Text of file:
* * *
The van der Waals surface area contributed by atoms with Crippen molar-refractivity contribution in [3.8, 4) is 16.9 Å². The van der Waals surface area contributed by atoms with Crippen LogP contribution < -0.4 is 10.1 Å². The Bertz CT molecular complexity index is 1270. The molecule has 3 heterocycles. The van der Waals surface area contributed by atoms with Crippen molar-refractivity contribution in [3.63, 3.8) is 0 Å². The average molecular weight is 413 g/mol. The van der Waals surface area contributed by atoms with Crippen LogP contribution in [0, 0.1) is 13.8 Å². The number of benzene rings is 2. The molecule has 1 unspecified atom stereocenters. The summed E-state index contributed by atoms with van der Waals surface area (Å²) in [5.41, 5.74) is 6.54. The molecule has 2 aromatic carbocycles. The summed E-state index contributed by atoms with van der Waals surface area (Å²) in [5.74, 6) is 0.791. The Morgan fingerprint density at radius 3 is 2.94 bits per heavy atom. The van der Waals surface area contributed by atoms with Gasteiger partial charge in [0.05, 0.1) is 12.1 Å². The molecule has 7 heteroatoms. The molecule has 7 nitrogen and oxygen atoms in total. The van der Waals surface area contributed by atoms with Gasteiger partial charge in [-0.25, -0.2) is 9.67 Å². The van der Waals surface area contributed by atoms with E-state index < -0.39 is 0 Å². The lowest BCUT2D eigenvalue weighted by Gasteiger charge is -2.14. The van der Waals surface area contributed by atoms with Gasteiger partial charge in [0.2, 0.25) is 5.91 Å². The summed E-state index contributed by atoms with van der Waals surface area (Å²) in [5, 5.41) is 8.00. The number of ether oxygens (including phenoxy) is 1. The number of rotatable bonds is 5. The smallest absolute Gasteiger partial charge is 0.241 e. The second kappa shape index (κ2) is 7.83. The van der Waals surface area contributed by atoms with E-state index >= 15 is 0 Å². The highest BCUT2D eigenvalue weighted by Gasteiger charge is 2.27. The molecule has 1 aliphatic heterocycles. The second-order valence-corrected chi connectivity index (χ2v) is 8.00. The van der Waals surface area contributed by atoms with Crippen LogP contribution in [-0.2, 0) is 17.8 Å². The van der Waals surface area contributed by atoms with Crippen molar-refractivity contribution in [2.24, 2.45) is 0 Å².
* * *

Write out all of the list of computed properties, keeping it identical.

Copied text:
The van der Waals surface area contributed by atoms with Crippen molar-refractivity contribution in [3.8, 4) is 16.9 Å². The van der Waals surface area contributed by atoms with Crippen LogP contribution < -0.4 is 10.1 Å². The Bertz CT molecular complexity index is 1270. The molecule has 3 heterocycles. The van der Waals surface area contributed by atoms with Crippen molar-refractivity contribution in [3.63, 3.8) is 0 Å². The average molecular weight is 413 g/mol. The van der Waals surface area contributed by atoms with Crippen LogP contribution in [0, 0.1) is 13.8 Å². The number of benzene rings is 2. The molecule has 1 unspecified atom stereocenters. The summed E-state index contributed by atoms with van der Waals surface area (Å²) in [5.41, 5.74) is 6.54. The molecule has 2 aromatic carbocycles. The summed E-state index contributed by atoms with van der Waals surface area (Å²) in [5.74, 6) is 0.791. The Morgan fingerprint density at radius 3 is 2.94 bits per heavy atom. The van der Waals surface area contributed by atoms with Gasteiger partial charge in [0.05, 0.1) is 12.1 Å². The molecule has 7 heteroatoms. The molecule has 7 nitrogen and oxygen atoms in total. The van der Waals surface area contributed by atoms with Gasteiger partial charge in [-0.25, -0.2) is 9.67 Å². The van der Waals surface area contributed by atoms with E-state index < -0.39 is 0 Å². The lowest BCUT2D eigenvalue weighted by Gasteiger charge is -2.14. The van der Waals surface area contributed by atoms with Gasteiger partial charge in [0.2, 0.25) is 5.91 Å². The summed E-state index contributed by atoms with van der Waals surface area (Å²) in [5, 5.41) is 8.00. The number of ether oxygens (including phenoxy) is 1. The number of rotatable bonds is 5. The smallest absolute Gasteiger partial charge is 0.241 e. The second kappa shape index (κ2) is 7.83. The van der Waals surface area contributed by atoms with E-state index >= 15 is 0 Å². The highest BCUT2D eigenvalue weighted by Gasteiger charge is 2.27. The molecule has 1 aliphatic heterocycles. The second-order valence-corrected chi connectivity index (χ2v) is 8.00. The van der Waals surface area contributed by atoms with Crippen LogP contribution in [-0.2, 0) is 17.8 Å². The van der Waals surface area contributed by atoms with Crippen molar-refractivity contribution in [2.24, 2.45) is 0 Å².